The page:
The Beatles' self-titled ninth studio album, released in 1968, marked a significant musical departure for the group. The band's albums had grown more experimental, and the album that would become known as The White Album was no exception, taking influences from a variety of places including the band's trip to India where they studied Transcendental Meditation.
Recording of The White Album proved to be a tense experience, with the presence of Yoko Ono breaking their rule about girlfriends and wives in the studio and causing problems within the group. Things got so bad that engineers quit and one member even briefly left the band. Despite the drama surrounding the album, it went on to become one of The Beatles' most acclaimed releases. Let's take a look at some of the most fascinating aspects of the legendary White Album.
George Harrison Wrote 'Savoy Truffle' Making Fun Of Eric Clapton
Interestingly, George Harrison's "Savoy Truffle" was written about the band's friend Eric Clapton. Harrison was struck by Clapton's love of chocolate, which had begun to have a negative effect on his dental health, and decided to write a song making fun of the guitar legend's predicament.
"His dentist said he was through with candy. So as a tribute I wrote, 'You'll have to have them all pulled out after the Savoy Truffle'. The truffle was some kind of sweet, just like all the rest - cream tangerine, ginger sling - just candy, to tease Eric," Harrison said of the song in his book I Me Mine.
The Beach Boys' Mike Love Helped Write A Song On The Album
While The Beatles were in India writing for The White Album, they encountered Beach Boy Mike Love - who later claimed he contributed an idea to the song that became "Back In The U.S.S.R."
"I was sitting at the breakfast table and McCartney came down with his acoustic guitar and he was playing 'Back In The U.S.S.R.' and I told him that what you ought to do is talk about the girls all around Russia, The Ukraine and Georgia. He was plenty creative not to need any lyrical help from me but I gave him the idea for that little section," Love said of his contribution to the song.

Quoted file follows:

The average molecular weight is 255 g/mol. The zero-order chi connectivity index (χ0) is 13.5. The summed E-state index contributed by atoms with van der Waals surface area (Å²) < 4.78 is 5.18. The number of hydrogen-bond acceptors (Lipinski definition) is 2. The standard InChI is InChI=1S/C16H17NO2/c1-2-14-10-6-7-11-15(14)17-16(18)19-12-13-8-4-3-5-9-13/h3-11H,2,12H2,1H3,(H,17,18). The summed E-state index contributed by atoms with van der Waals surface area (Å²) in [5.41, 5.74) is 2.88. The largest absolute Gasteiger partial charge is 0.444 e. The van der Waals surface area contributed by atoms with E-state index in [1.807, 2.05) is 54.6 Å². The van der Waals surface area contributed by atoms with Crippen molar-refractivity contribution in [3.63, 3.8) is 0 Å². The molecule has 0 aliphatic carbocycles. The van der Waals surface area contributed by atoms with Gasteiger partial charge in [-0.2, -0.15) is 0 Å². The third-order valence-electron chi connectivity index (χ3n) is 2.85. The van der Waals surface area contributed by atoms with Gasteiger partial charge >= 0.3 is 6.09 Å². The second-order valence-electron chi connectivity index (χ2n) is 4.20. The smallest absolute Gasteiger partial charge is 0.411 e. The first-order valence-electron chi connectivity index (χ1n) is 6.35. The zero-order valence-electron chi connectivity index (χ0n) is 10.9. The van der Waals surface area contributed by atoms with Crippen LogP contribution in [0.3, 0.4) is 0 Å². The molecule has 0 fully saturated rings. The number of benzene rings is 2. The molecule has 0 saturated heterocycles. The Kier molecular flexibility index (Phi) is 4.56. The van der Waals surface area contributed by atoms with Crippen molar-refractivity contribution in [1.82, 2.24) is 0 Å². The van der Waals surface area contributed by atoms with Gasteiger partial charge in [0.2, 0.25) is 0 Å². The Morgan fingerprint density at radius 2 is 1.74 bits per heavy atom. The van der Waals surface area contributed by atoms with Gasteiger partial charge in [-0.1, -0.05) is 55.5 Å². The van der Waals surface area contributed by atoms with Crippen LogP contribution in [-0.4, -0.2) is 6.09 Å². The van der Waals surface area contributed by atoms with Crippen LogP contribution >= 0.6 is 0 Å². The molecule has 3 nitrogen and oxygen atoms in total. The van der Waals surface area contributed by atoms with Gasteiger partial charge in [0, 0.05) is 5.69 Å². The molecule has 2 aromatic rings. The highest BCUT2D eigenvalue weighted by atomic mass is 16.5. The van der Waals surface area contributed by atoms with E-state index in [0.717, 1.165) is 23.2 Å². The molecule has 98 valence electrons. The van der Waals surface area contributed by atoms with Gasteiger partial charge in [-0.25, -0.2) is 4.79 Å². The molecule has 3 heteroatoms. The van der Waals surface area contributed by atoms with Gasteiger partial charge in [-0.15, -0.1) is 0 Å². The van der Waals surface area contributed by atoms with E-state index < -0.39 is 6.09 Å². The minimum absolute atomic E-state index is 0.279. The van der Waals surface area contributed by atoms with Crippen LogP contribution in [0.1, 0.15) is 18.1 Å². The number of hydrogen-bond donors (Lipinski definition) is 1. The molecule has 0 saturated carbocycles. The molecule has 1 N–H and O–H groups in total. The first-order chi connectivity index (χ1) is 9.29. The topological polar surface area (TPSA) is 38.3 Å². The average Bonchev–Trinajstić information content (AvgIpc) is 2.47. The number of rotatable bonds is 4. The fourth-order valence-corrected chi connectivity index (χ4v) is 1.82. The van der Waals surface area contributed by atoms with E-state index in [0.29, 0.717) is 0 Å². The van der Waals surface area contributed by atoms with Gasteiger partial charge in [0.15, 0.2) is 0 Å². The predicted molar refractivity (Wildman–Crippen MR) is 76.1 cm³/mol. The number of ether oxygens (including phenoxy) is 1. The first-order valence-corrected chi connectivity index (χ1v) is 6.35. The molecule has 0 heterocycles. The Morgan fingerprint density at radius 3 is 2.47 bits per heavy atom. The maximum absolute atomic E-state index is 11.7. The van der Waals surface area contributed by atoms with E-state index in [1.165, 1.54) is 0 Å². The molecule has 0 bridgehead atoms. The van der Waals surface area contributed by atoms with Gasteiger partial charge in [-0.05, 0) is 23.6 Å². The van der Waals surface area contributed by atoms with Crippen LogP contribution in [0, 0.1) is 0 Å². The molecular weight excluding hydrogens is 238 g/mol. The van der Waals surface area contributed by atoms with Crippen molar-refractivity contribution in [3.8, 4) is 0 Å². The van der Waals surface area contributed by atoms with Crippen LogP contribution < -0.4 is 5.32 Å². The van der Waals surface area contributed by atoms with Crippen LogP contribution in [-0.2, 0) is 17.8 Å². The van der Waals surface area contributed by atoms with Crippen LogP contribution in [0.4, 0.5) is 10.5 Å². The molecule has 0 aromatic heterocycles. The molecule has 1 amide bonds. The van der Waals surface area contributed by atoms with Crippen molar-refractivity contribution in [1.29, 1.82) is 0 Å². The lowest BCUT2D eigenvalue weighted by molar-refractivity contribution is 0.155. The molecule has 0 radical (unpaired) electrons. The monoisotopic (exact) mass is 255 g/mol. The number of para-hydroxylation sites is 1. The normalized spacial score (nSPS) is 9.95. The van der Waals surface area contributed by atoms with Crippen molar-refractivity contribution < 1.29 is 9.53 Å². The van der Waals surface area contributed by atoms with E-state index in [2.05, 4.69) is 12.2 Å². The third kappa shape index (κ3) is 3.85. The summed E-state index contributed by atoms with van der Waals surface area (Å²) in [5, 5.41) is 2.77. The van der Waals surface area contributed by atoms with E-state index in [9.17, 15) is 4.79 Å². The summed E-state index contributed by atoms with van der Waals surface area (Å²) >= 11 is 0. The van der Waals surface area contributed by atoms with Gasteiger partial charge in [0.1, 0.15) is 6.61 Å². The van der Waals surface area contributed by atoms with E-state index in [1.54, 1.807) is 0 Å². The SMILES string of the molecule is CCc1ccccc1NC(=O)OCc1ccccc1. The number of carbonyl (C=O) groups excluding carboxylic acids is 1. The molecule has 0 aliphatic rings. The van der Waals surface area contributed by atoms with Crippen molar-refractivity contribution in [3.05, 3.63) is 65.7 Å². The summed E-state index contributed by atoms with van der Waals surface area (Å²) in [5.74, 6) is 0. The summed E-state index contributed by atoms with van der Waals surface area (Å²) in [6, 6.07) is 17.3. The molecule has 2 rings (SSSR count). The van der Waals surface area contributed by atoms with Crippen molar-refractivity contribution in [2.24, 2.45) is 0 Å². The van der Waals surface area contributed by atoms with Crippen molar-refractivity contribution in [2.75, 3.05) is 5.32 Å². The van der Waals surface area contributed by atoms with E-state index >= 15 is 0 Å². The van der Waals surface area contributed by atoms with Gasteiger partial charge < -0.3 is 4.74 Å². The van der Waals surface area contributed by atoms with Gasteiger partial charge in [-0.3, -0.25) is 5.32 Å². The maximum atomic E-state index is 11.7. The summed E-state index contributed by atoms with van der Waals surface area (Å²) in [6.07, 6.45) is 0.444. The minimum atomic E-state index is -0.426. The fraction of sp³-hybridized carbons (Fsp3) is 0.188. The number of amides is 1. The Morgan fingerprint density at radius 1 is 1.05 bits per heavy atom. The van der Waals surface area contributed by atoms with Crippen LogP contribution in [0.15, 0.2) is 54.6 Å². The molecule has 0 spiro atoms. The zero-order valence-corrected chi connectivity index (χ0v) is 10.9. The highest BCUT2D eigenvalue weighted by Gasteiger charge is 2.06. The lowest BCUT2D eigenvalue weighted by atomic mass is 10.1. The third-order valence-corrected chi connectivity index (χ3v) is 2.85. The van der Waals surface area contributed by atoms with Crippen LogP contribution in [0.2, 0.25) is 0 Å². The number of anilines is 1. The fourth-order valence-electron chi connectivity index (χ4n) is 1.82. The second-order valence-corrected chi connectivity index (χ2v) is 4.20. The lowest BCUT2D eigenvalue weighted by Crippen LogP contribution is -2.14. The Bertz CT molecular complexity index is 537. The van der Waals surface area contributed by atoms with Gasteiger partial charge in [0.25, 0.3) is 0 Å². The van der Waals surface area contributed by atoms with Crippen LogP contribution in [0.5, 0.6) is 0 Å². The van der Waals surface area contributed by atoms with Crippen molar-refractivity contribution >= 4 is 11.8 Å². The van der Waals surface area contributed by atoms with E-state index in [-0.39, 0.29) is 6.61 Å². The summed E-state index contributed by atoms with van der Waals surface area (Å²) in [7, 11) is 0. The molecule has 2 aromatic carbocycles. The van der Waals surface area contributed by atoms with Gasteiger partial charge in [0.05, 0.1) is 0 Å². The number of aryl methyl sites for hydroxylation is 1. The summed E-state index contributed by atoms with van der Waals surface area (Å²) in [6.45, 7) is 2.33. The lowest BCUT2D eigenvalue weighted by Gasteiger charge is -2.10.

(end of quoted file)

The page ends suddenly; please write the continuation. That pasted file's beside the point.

The song was written as a send-up of the Beach Boys hit "California Girls," with the bridge's lyrics being about feeling an attraction towards girls from the Ukraine, Russia, and Georgia.
'Wild Honey Pie' Was Recorded Entirely By McCartney
The short "Wild Honey Pie" was written and recorded solely by Paul McCartney, who later explained that some down time in the studio prompted him to begin experimenting.
"It was very home-made; it wasn't a big production at all. I just made up this short piece and I multitracked a harmony to that, and a harmony to that, and a harmony to that, and built it up sculpturally with a lot of vibrato on the strings, really pulling the strings madly," he said.
"Wild Honey Pie" was not initially included on the album, but Harrison's wife, Pattie, liked it so much that they decided to include.
The Album Prompted Ringo Starr To Quit The Band
The Beatles began to come apart during the making of The White Album. The sessions were often tense and staff at Abbey Road Studios would be asked to leave when the band needed to figure things out.
At some point, Ringo Starr hit a wall and began to question whether he was the one causing the tension due to the way he was playing at the time. He decided to leave the band, and visited John Lennon to give him the news.
"I said, 'I'm leaving the group because I'm not playing well and I feel unloved and out of it, and you three are really close.' And John said, 'I thought it was you three!'" Starr recalled in Anthology. "So then I went over to Paul [McCartney]'s and knocked on his door. I said the same thing: 'I'm leaving the band. I feel you three guys are really close and I'm out of it.' And Paul said, 'I thought it was you three!'"
After recording "Back In The U.S.S.R." with McCartney on drums, the band realized that they needed their drummer and sent a telegram asking him to come back.